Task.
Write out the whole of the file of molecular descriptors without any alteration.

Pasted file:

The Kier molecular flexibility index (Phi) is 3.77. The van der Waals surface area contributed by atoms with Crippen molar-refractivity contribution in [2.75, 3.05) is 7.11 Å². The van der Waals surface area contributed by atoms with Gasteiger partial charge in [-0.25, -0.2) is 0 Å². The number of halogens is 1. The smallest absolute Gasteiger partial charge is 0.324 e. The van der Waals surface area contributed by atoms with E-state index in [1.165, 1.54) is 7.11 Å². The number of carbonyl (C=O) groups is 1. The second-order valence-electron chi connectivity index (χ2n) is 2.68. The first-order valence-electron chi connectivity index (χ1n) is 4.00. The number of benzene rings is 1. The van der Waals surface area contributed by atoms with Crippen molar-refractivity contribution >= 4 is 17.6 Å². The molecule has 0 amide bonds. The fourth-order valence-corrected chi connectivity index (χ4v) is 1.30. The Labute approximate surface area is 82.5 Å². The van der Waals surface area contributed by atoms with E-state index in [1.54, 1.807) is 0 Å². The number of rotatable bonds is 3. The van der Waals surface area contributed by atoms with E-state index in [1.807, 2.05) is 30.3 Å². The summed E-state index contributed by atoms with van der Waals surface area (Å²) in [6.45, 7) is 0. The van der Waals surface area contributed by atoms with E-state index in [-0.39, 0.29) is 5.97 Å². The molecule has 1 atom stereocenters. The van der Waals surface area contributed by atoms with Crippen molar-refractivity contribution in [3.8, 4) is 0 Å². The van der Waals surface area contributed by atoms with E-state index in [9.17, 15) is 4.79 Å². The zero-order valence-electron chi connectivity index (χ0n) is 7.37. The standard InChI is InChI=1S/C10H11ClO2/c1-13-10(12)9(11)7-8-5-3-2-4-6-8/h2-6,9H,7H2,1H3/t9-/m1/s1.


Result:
The Kier molecular flexibility index (Phi) is 3.77. The van der Waals surface area contributed by atoms with Crippen molar-refractivity contribution in [2.75, 3.05) is 7.11 Å². The van der Waals surface area contributed by atoms with Gasteiger partial charge in [-0.25, -0.2) is 0 Å². The number of halogens is 1. The smallest absolute Gasteiger partial charge is 0.324 e. The van der Waals surface area contributed by atoms with E-state index in [1.165, 1.54) is 7.11 Å². The number of carbonyl (C=O) groups is 1. The second-order valence-electron chi connectivity index (χ2n) is 2.68. The first-order valence-electron chi connectivity index (χ1n) is 4.00. The number of benzene rings is 1. The van der Waals surface area contributed by atoms with Crippen molar-refractivity contribution >= 4 is 17.6 Å². The molecule has 0 amide bonds. The fourth-order valence-corrected chi connectivity index (χ4v) is 1.30. The Labute approximate surface area is 82.5 Å². The van der Waals surface area contributed by atoms with E-state index in [1.54, 1.807) is 0 Å². The number of rotatable bonds is 3. The van der Waals surface area contributed by atoms with E-state index in [1.807, 2.05) is 30.3 Å². The summed E-state index contributed by atoms with van der Waals surface area (Å²) in [6.45, 7) is 0. The van der Waals surface area contributed by atoms with E-state index in [-0.39, 0.29) is 5.97 Å². The molecule has 1 atom stereocenters. The van der Waals surface area contributed by atoms with Crippen molar-refractivity contribution in [3.8, 4) is 0 Å². The van der Waals surface area contributed by atoms with E-state index in [9.17, 15) is 4.79 Å². The zero-order valence-electron chi connectivity index (χ0n) is 7.37. The standard InChI is InChI=1S/C10H11ClO2/c1-13-10(12)9(11)7-8-5-3-2-4-6-8/h2-6,9H,7H2,1H3/t9-/m1/s1.